Once, Vyas recalls, while shooting in a village near Panvel, a huge unit was put up in huts. “Not hotels, because there were none,” grins Vyas. “One day, our cinematographer VN Reddy was complaining that, ‘The food is horrible, that there is no curd, salad and papad’. Vijay Bhatt heard him and said: ‘Take my car and go straight to Bombay. You will get curd, salad and papad and everything else you want’.” Bhatt was a no-nonsense man, says Vyas.
“He was also a nervous wreck,” reveals Pathak, “Every time a film was about to be released, he would run away to a hill station.” In his absence, his brother Shankar managed the show, despatching telegrams to him to apprise him of his film’s box office status. “Shankarbhai would urge him to return, ‘Come back, the picture has become a huge hit.’”
Originally from Saurashtra, Gujarat, the Bhatt brothers had a fascination for theatre and cinema. They used to sell china grass halwa (a sweetmeat) and use the profits to buy cinema tickets. Writing on her website of their rise within the ranks of the film industry, Pathak notes, ‘It was Ardeshir Irani of Alam Ara who showed them the way. At that time, he was the managing director of Royal Studios. He glanced through the stories they had written, selected one of them and asked the brothers to meet the proprietor of the studio, Seth Aboo Hussein. ‘Show him the story and then come back to me. If it is all right for him, it is all right for me,’ they were told. The story was approved and Ardeshir Irani took it upon himself to teach Vijay Bhatt how to write a screenplay. Every evening after the day’s work and dinner, the Bhatt brothers would make their way to Majestic Cinema, built by Ardeshir Irani in 1918 in partnership with the exhibitor, Abdulaly Yusoofaly.’ With Irani’s help, Vijay Bhatt scripted his first screenplay, Vidhi Ka Vidhan, which was directed by KP Bhave.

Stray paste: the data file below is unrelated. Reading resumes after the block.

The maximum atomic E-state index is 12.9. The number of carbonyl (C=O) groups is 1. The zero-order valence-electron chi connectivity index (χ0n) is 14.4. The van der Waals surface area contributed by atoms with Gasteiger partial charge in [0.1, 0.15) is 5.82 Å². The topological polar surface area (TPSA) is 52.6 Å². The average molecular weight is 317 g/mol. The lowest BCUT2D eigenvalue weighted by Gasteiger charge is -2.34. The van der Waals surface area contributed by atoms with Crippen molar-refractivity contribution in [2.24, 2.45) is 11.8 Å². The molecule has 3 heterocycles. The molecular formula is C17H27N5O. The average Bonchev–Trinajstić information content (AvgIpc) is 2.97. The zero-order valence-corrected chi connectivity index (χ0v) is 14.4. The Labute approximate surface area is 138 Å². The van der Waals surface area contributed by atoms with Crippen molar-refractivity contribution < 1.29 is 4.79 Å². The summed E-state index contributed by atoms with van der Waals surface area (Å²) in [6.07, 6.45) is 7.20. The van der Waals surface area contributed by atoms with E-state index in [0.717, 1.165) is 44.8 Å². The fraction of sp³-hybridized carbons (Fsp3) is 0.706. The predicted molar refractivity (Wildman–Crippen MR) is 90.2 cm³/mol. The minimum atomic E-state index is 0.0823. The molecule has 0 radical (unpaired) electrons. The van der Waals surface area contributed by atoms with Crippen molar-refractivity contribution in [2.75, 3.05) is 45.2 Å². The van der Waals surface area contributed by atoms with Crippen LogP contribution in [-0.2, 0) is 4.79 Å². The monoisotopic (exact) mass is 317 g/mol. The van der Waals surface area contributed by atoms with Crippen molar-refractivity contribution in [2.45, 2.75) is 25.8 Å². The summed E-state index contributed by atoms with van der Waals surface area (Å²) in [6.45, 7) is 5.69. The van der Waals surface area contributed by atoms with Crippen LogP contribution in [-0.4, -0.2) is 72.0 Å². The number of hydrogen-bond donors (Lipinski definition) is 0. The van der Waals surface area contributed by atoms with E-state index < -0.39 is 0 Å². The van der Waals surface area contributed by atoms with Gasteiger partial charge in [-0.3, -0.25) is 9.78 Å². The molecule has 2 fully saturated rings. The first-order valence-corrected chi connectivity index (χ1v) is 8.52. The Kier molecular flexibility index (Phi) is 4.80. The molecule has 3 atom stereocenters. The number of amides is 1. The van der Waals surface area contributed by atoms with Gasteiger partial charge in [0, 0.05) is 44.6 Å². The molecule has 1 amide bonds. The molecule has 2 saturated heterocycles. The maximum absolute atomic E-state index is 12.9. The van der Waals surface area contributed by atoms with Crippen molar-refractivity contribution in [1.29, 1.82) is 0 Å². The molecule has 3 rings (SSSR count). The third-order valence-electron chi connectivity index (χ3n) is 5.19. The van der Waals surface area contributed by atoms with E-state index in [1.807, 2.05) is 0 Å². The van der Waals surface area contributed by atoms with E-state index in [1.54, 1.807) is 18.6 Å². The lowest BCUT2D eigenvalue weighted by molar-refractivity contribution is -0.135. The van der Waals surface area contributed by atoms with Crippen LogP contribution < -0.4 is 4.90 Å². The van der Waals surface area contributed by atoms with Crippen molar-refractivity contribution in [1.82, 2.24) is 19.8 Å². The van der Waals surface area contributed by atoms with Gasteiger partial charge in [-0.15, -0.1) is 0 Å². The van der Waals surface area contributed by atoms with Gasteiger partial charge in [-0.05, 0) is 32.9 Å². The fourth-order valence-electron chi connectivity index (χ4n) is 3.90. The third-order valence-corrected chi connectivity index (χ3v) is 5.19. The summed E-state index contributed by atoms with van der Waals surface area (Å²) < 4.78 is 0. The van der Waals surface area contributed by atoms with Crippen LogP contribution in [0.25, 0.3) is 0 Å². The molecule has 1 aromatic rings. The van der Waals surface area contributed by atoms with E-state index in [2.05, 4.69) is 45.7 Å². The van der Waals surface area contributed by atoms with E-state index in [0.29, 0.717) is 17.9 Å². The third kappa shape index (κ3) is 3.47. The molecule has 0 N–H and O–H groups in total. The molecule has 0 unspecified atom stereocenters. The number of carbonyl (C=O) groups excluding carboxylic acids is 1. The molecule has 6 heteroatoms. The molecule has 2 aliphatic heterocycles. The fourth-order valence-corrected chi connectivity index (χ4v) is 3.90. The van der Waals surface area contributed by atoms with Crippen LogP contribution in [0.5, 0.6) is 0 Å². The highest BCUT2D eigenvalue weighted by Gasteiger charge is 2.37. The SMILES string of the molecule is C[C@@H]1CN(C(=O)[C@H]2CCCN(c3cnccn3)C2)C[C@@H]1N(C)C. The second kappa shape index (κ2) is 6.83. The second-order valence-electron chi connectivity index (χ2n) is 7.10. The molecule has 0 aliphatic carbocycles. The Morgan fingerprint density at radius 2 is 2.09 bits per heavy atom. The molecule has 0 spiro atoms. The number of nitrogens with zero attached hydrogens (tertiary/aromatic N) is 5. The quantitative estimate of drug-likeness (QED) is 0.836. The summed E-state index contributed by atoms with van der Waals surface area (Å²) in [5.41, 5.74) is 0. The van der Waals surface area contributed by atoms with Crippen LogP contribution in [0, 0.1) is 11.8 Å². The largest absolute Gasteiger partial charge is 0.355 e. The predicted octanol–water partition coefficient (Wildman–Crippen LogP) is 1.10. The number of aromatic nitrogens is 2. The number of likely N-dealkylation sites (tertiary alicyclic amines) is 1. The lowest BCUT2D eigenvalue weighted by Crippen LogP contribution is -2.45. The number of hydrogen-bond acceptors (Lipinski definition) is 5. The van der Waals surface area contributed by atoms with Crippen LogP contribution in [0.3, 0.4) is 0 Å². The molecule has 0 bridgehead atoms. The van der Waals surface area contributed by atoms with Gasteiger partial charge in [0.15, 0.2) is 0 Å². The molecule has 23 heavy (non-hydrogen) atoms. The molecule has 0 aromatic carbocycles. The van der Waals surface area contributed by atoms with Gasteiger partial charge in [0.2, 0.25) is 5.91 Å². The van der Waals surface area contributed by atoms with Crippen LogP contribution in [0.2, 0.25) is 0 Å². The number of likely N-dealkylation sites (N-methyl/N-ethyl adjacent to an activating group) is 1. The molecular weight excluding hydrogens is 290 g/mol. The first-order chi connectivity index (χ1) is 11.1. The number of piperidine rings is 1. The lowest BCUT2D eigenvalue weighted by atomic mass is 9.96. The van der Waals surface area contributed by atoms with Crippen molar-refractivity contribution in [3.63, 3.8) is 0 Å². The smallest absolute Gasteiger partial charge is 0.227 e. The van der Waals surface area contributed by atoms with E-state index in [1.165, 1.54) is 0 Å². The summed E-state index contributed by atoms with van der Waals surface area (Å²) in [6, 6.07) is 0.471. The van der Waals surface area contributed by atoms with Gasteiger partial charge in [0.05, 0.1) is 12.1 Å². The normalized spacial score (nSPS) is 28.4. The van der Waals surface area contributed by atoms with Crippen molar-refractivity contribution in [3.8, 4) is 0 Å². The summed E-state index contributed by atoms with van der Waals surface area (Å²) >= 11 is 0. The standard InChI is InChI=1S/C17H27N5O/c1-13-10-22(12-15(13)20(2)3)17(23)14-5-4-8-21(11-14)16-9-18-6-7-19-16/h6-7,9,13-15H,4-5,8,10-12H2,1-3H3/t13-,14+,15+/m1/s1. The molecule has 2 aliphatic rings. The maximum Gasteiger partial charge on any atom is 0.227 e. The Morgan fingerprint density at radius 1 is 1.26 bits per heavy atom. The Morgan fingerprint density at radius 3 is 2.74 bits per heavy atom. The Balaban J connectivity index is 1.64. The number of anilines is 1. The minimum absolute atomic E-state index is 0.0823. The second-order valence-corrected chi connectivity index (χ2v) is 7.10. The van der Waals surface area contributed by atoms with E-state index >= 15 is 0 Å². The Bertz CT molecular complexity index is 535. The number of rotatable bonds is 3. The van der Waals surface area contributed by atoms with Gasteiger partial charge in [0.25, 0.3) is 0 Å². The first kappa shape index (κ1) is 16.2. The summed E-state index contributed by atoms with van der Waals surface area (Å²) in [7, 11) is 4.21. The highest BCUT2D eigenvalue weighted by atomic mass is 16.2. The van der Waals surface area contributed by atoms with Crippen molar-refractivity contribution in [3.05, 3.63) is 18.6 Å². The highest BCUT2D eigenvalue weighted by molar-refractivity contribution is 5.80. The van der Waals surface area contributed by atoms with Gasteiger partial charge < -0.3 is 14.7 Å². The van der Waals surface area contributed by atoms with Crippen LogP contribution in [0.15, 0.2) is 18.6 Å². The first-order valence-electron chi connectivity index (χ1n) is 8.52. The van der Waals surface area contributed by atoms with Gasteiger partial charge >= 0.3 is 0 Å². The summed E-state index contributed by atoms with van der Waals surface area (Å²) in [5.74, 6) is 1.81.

Inspired by the scale of Cecil B DeMille’s Cleopatra, Samson and Delilah and The Ten Commandments, Bhatt wanted Baiju Bawra to have stunning visuals. The river scenes were a homage to DeMille. “He loved the way DeMille used special effects. He always spoke of the ‘parting of the Red Sea’ scene from The Ten Commandments. ‘This is how we must do it,’ he used to tell his technicians,” says Pathak. On a US tour in 1947, Bhatt met DeMille and sought his autograph. The filmmaker signed with a personalised message: ‘Greetings from one director who is still trying to make good pictures, to another director, who will make great ones long after I am gone.’ Later, Bhatt travelled to the Soviet Union with Baiju Bawra in 1954 as a member of the first Indian film delegation.
Vyas proposes that the film’s prints be restored, and if possible, coloured. “Baiju Bawra is old, but at once, new. It must be introduced to young audiences, and this should be done with fanfare like they did for Mughal-E-Azam,” says Vyas.
Bhatt’s youngest brother, Harsukh Bhatt, who was fan assistant on the film, feels the classic shouldn’t be tampered with. “Nor should it be remade,” he says emphatically, as he fetches his only DVD of Baiju Bawra and possibly the last surviving memory of his time spent in cinema. The octogenarian lives by himself in a quiet colony in the Mumbai suburb of Chembur, and watches Baiju Bawra once every day. His daughter drops in every evening. Over the years, he has lost his memory and has forgotten much of what transpired during the shooting. He would be pleased, though, if the film were made available to a wider audience. “Just re-release it, if that’s what it takes.”